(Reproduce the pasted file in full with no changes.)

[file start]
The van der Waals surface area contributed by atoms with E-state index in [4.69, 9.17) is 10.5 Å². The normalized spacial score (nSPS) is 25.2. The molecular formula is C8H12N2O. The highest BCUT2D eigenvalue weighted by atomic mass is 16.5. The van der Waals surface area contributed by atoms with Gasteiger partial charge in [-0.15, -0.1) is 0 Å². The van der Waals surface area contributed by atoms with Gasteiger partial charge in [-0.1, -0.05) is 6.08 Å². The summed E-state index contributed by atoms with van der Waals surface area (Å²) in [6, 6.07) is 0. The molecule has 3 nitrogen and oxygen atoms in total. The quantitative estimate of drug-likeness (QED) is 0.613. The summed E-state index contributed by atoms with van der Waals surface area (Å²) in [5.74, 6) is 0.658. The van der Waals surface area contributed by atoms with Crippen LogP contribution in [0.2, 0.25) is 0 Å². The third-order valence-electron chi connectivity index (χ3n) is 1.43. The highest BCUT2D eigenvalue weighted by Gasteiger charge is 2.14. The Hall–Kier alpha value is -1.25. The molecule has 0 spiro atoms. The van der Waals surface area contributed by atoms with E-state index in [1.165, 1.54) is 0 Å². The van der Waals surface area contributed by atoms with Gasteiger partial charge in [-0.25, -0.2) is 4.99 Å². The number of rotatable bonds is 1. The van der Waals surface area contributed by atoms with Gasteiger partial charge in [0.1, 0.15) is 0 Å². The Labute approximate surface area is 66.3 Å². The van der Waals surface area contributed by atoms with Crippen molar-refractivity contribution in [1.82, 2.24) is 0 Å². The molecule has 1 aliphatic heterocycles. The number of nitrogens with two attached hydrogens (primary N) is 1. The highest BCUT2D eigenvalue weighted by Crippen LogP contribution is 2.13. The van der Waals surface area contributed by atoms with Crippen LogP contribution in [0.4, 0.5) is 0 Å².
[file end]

The van der Waals surface area contributed by atoms with E-state index in [4.69, 9.17) is 10.5 Å². The normalized spacial score (nSPS) is 25.2. The molecular formula is C8H12N2O. The highest BCUT2D eigenvalue weighted by atomic mass is 16.5. The van der Waals surface area contributed by atoms with Gasteiger partial charge in [-0.15, -0.1) is 0 Å². The van der Waals surface area contributed by atoms with Gasteiger partial charge in [-0.1, -0.05) is 6.08 Å². The summed E-state index contributed by atoms with van der Waals surface area (Å²) in [6, 6.07) is 0. The molecule has 3 nitrogen and oxygen atoms in total. The quantitative estimate of drug-likeness (QED) is 0.613. The summed E-state index contributed by atoms with van der Waals surface area (Å²) in [5.74, 6) is 0.658. The van der Waals surface area contributed by atoms with Crippen LogP contribution in [0.2, 0.25) is 0 Å². The third-order valence-electron chi connectivity index (χ3n) is 1.43. The highest BCUT2D eigenvalue weighted by Gasteiger charge is 2.14. The Hall–Kier alpha value is -1.25. The molecule has 0 spiro atoms. The van der Waals surface area contributed by atoms with E-state index in [1.165, 1.54) is 0 Å². The van der Waals surface area contributed by atoms with Gasteiger partial charge in [-0.25, -0.2) is 4.99 Å². The number of rotatable bonds is 1. The van der Waals surface area contributed by atoms with Gasteiger partial charge in [0.1, 0.15) is 0 Å². The Labute approximate surface area is 66.3 Å². The van der Waals surface area contributed by atoms with Crippen molar-refractivity contribution in [1.82, 2.24) is 0 Å². The molecule has 1 aliphatic heterocycles. The number of nitrogens with two attached hydrogens (primary N) is 1. The highest BCUT2D eigenvalue weighted by Crippen LogP contribution is 2.13. The van der Waals surface area contributed by atoms with Crippen LogP contribution in [0.4, 0.5) is 0 Å².